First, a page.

Water for the environment takes time to move through the system. Water from past watering events is still moving through the River Murray as return flows. Environmental water holders can also use water for the environment by extracting allocations directly from the river. These allocations are often used for small-scale watering events rather than having water delivered from a storage.


Return flows used

Intended environmental outcomes

Edward/Kolety–Wakool escape flows No
  • provide flows to ephemeral creeks
  • provide native fish refugia during hypoxic blackwater events


Edward/Kolety-Wakool River System

  • maintain and improve large-bodied native fish populations (such as Murray cod), particularly given recent hypoxic events
Great Darling Anabranch No
  • maintain native fish populations, with particular focus on the dispersal of golden perch from Lake Cawndilla to the Murray
The Pollack (Koondrook-Perricoota Forest) No
  • maintain habitat for colonial nesting waterbirds following the floods

River Murray


  • maintain connections between the River Murray and its floodplain, forests and woodlands, wetlands, and creeks

Barmah-Millewa Forest No
  • support waterbird breeding
  • maintain habitat for native fish
Gulpa Creek No
  • maintain nesting and foraging habitats for the nationally threatened Australasian bittern
  • manage flows into the Gulpa Creek for large-bodied native fish breeding and recruitment
Murrumbidgee River No
  • slow the recession of higher flows
  • improve water quality in the lower Murrumbidgee to support native fish populations
  • support waterbird breeding at several key wetlands
Goulburn River n/a
  • minimise the risk of hypoxic blackwater
  • Increase the abundance of aquatic and flood-tolerant plants in the river channel and on the lower banks to provide shelter and food for animals and stabilise the riverbank
  • maintain populations of turtles
  • protect and increase populations of native fish
  • maintain abundant and diverse waterbug communities to support riverine food webs
Lower Broken Creek n/a
  • provide habitat for native fish, platypus, rakali, turtles and waterbugs
  • support the movement and recruitment of fish
  • maintain oxygen levels in summer
Campaspe River n/a
  • protect and increase populations of native fish, including increased longitudinal connectivity for improved habitat
  • protect the resident platypus population
  • Increase the extent of in-stream aquatic plants
  • Increase the diversity and biomass of waterbugs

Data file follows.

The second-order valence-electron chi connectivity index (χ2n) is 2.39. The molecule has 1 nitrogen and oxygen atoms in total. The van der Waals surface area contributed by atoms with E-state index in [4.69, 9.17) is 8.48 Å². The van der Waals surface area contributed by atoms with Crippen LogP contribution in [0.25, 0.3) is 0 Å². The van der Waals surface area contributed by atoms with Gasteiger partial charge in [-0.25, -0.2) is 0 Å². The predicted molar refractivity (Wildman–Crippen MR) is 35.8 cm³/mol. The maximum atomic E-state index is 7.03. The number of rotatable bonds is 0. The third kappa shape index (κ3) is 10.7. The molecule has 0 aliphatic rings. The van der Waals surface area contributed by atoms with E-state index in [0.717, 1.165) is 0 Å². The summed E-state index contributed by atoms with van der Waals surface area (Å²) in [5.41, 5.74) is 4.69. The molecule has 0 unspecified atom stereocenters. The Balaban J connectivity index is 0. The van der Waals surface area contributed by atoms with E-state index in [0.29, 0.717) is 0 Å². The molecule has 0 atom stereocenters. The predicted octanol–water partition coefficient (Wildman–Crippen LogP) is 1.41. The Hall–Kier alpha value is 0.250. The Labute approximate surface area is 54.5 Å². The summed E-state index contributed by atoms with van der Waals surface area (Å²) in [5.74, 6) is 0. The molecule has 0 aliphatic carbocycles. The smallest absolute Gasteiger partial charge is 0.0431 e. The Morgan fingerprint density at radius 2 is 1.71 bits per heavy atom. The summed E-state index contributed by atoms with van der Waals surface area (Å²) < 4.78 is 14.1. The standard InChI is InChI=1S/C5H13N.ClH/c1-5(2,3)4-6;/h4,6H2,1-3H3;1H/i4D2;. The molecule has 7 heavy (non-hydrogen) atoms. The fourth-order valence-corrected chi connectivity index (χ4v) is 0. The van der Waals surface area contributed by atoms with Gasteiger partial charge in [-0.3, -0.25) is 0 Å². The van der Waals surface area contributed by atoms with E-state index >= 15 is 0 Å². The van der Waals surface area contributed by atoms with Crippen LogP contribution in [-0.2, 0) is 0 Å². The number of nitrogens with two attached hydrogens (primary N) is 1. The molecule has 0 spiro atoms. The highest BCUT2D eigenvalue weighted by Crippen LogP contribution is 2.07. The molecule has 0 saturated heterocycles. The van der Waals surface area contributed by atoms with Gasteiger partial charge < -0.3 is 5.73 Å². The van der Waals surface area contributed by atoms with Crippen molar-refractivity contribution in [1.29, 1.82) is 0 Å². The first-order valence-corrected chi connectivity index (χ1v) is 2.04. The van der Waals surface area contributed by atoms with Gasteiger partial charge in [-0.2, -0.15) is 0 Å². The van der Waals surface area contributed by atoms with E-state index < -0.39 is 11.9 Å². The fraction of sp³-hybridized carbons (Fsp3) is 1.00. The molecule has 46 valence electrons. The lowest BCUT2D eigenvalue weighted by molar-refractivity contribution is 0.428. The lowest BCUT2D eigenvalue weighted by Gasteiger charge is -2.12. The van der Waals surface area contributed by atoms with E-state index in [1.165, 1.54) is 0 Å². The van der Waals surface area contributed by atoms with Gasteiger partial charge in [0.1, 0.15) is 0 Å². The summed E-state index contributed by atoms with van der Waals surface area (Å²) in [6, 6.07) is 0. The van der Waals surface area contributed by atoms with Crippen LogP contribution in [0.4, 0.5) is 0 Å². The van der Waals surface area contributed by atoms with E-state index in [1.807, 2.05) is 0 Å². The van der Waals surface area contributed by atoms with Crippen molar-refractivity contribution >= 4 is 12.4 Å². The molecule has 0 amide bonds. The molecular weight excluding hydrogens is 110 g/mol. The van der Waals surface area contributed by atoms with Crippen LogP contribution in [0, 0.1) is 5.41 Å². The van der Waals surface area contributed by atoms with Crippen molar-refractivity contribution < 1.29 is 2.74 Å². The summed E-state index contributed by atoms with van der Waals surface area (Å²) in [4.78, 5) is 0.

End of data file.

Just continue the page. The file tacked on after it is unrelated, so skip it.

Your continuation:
• maintain water quality in deep pools and prevent stratification in summer
  • reduce the risk of hypoxic blackwater events in summer
Loddon River n/a
  • maintain an adequate depth in pools for aquatic plants and to provide habitat for waterbugs, fish and rakali (water rats)
  • maintain water quality
  • support the growth of in-stream and fringing non-woody vegetation
Gunbower Creek No
  • maintain and improve populations of large-bodied native fish (such as Murray cod) in Gunbower Creek

Sharing River Murray water

For more than 100 years, the states have been sharing the waters of the Murray. The Murray–Darling Basin Agreement sets out the rules negotiated and agreed by New South Wales, South Australia, Victoria and the Australian Government.

The Murray–Darling Basin Authority (MDBA) facilitates the sharing of River Murray water based on the agreed rules. The MDBA determines releases in the River Murray System to meet expected demands from the states. A range of scenarios are considered and these are used to guide operations for the year. As the year unfolds the scenarios and options are updated and operations amended accordingly.

Identifying how much water is available to the states takes into consideration stored water and seasonal weather conditions. Of the available water the MDBA determines conveyance water, critical human water needs and reserve for the next season before it shares water to the states. Each state has developed its own set of entitlement licences and rules around how to allocate their share of water. This means allocations, water orders and delivery of water all work in a different way from state to state.

Updated: 14 Mar 2023